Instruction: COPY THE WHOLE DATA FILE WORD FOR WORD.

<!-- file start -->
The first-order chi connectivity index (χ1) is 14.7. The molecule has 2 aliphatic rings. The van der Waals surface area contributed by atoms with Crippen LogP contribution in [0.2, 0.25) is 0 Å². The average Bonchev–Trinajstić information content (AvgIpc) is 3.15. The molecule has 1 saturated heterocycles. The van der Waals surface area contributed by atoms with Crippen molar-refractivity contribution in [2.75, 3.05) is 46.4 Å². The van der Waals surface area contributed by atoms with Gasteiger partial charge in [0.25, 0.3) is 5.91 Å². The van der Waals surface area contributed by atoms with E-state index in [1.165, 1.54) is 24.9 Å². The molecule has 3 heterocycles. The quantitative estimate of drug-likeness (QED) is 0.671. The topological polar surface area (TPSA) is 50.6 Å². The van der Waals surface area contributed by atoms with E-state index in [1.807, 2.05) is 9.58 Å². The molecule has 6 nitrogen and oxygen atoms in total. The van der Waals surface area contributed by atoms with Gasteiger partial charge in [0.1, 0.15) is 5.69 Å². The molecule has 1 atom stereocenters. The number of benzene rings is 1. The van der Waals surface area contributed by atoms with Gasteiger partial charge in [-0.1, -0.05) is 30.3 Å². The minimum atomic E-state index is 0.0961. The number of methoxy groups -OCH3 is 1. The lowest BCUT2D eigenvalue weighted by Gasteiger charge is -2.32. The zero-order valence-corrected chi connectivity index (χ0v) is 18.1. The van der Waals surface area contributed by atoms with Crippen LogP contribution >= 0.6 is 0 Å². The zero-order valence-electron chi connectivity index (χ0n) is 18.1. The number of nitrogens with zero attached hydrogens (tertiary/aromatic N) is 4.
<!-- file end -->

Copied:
The first-order chi connectivity index (χ1) is 14.7. The molecule has 2 aliphatic rings. The van der Waals surface area contributed by atoms with Crippen LogP contribution in [0.2, 0.25) is 0 Å². The average Bonchev–Trinajstić information content (AvgIpc) is 3.15. The molecule has 1 saturated heterocycles. The van der Waals surface area contributed by atoms with Crippen molar-refractivity contribution in [2.75, 3.05) is 46.4 Å². The van der Waals surface area contributed by atoms with Gasteiger partial charge in [0.25, 0.3) is 5.91 Å². The van der Waals surface area contributed by atoms with E-state index in [1.165, 1.54) is 24.9 Å². The molecule has 3 heterocycles. The quantitative estimate of drug-likeness (QED) is 0.671. The topological polar surface area (TPSA) is 50.6 Å². The van der Waals surface area contributed by atoms with E-state index in [1.807, 2.05) is 9.58 Å². The molecule has 6 nitrogen and oxygen atoms in total. The van der Waals surface area contributed by atoms with Gasteiger partial charge in [0.1, 0.15) is 5.69 Å². The molecule has 1 atom stereocenters. The number of benzene rings is 1. The van der Waals surface area contributed by atoms with Gasteiger partial charge in [-0.1, -0.05) is 30.3 Å². The minimum atomic E-state index is 0.0961. The number of methoxy groups -OCH3 is 1. The lowest BCUT2D eigenvalue weighted by Gasteiger charge is -2.32. The zero-order valence-corrected chi connectivity index (χ0v) is 18.1. The van der Waals surface area contributed by atoms with Crippen LogP contribution >= 0.6 is 0 Å². The zero-order valence-electron chi connectivity index (χ0n) is 18.1. The number of nitrogens with zero attached hydrogens (tertiary/aromatic N) is 4.